Philanthropic gift helps ASU psychology launch new center that supports student successes in data analysis and writing

By

Robert Ewing

The combination of “data” and “statistics” might not sound exciting, but careers relying on data and statistics are projected to grow by 30 percent through 2024. Moreover, the National Association of Colleges and Employers identifies oral and written skills as core competencies for college graduates and as pivotal for future employment.

To equip students with the skills they will need to handle data and communicate effectively, the Arizona State University Department of Psychology launched the new Student Success Center (SSC). The center provides students enrolled in the foundational courses (PSY 101, 230, 290) and upper-division psychology courses with individualized coaching to improve both their data analysis/interpretation skills and their writing.

“Being able to collect and analyze data and being able to communicate ideas effectively are critical not only for success in psychological science, but also for success in most careers. If we are to be invested in our students — which we are — we need to invest in helping them develop these skills,” said Steven Neuberg, Foundation Professor of Psychology and chair of the department.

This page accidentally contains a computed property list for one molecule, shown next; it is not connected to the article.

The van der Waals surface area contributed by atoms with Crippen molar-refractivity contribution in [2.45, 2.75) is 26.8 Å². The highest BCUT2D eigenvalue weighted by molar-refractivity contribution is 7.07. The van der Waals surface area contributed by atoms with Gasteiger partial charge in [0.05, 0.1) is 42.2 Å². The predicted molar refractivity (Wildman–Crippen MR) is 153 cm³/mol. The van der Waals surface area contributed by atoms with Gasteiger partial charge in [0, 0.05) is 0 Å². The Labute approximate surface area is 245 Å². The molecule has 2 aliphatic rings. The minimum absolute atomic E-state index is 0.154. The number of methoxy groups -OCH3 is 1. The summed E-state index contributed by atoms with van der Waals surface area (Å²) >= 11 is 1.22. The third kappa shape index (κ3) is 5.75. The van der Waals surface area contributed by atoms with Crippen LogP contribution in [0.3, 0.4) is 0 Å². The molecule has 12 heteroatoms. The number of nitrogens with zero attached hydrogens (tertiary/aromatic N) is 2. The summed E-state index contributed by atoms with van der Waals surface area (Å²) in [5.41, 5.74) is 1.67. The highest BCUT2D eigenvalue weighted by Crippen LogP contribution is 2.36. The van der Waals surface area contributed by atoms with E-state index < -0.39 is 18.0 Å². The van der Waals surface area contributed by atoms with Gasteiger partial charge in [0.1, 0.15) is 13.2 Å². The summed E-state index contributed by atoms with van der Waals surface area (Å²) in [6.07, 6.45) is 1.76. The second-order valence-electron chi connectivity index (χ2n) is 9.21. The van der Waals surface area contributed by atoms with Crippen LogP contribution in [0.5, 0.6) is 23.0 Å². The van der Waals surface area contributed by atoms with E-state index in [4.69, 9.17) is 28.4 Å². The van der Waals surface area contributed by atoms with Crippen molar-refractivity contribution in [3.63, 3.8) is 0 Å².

The SSC is supported by the Robert B. Cialdini Leap Forward Fund. The fund allows the psychology department to take innovative risks, like the SSC, that would not otherwise be possible.

The goal of the center is to prepare undergraduate psychology students for success in academics and well beyond. Student success coaches, who have excelled in the courses they are helping with, will staff the center. The center will also offer workshops led by faculty, graduate students and other undergraduate students on topics like mindfulness, building a resume and coping with stress.

"The Student Success Center is unlike other options at ASU because our coaches are advanced psychology students. They have taken the classes, have mastered the content and understand how statistical and writing techniques should be applied in psychology courses," said Whitney Hansen, senior lecturer in the Department of Psychology and supervisor of the SSC.

Appointments are available 40 hours per week, in the psychology advising office or in virtual classrooms during the evenings and weekends.

“We aim to provide the resources that students need in this changing educational environment, outside of the classroom and discussion sections,” said Dawn Phelps, assistant director of academic services for the psychology department.